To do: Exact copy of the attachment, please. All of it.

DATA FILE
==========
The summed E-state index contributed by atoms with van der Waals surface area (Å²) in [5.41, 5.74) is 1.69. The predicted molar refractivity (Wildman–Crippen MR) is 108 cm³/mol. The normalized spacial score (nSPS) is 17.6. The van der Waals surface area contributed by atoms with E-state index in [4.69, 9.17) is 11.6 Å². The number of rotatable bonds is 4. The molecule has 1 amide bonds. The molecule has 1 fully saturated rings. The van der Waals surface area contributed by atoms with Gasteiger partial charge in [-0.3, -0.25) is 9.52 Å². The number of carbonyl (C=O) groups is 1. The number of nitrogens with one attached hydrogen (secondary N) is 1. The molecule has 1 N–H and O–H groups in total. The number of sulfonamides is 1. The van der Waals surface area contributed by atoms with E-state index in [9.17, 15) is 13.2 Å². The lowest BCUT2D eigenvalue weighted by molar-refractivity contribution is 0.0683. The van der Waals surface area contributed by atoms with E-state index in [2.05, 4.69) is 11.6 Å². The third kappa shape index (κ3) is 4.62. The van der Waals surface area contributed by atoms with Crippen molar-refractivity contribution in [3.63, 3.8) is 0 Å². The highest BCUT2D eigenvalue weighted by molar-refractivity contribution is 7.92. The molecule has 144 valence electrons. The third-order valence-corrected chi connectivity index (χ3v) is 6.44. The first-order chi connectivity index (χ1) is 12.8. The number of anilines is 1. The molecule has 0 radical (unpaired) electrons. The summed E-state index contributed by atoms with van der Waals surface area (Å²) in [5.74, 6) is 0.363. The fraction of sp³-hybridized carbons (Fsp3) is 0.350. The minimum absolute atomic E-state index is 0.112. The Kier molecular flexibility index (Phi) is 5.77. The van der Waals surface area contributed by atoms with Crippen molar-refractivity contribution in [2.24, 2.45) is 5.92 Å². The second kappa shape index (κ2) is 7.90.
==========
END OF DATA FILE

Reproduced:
The summed E-state index contributed by atoms with van der Waals surface area (Å²) in [5.41, 5.74) is 1.69. The predicted molar refractivity (Wildman–Crippen MR) is 108 cm³/mol. The normalized spacial score (nSPS) is 17.6. The van der Waals surface area contributed by atoms with E-state index in [4.69, 9.17) is 11.6 Å². The number of rotatable bonds is 4. The molecule has 1 amide bonds. The molecule has 1 fully saturated rings. The van der Waals surface area contributed by atoms with Gasteiger partial charge in [-0.3, -0.25) is 9.52 Å². The number of carbonyl (C=O) groups is 1. The number of nitrogens with one attached hydrogen (secondary N) is 1. The molecule has 1 N–H and O–H groups in total. The number of sulfonamides is 1. The van der Waals surface area contributed by atoms with E-state index in [9.17, 15) is 13.2 Å². The lowest BCUT2D eigenvalue weighted by molar-refractivity contribution is 0.0683. The van der Waals surface area contributed by atoms with E-state index in [2.05, 4.69) is 11.6 Å². The third kappa shape index (κ3) is 4.62. The van der Waals surface area contributed by atoms with Crippen molar-refractivity contribution in [3.63, 3.8) is 0 Å². The highest BCUT2D eigenvalue weighted by molar-refractivity contribution is 7.92. The molecule has 144 valence electrons. The third-order valence-corrected chi connectivity index (χ3v) is 6.44. The first-order chi connectivity index (χ1) is 12.8. The number of anilines is 1. The molecule has 0 radical (unpaired) electrons. The summed E-state index contributed by atoms with van der Waals surface area (Å²) in [5.74, 6) is 0.363. The fraction of sp³-hybridized carbons (Fsp3) is 0.350. The minimum absolute atomic E-state index is 0.112. The Kier molecular flexibility index (Phi) is 5.77. The van der Waals surface area contributed by atoms with Crippen molar-refractivity contribution in [2.24, 2.45) is 5.92 Å². The second kappa shape index (κ2) is 7.90.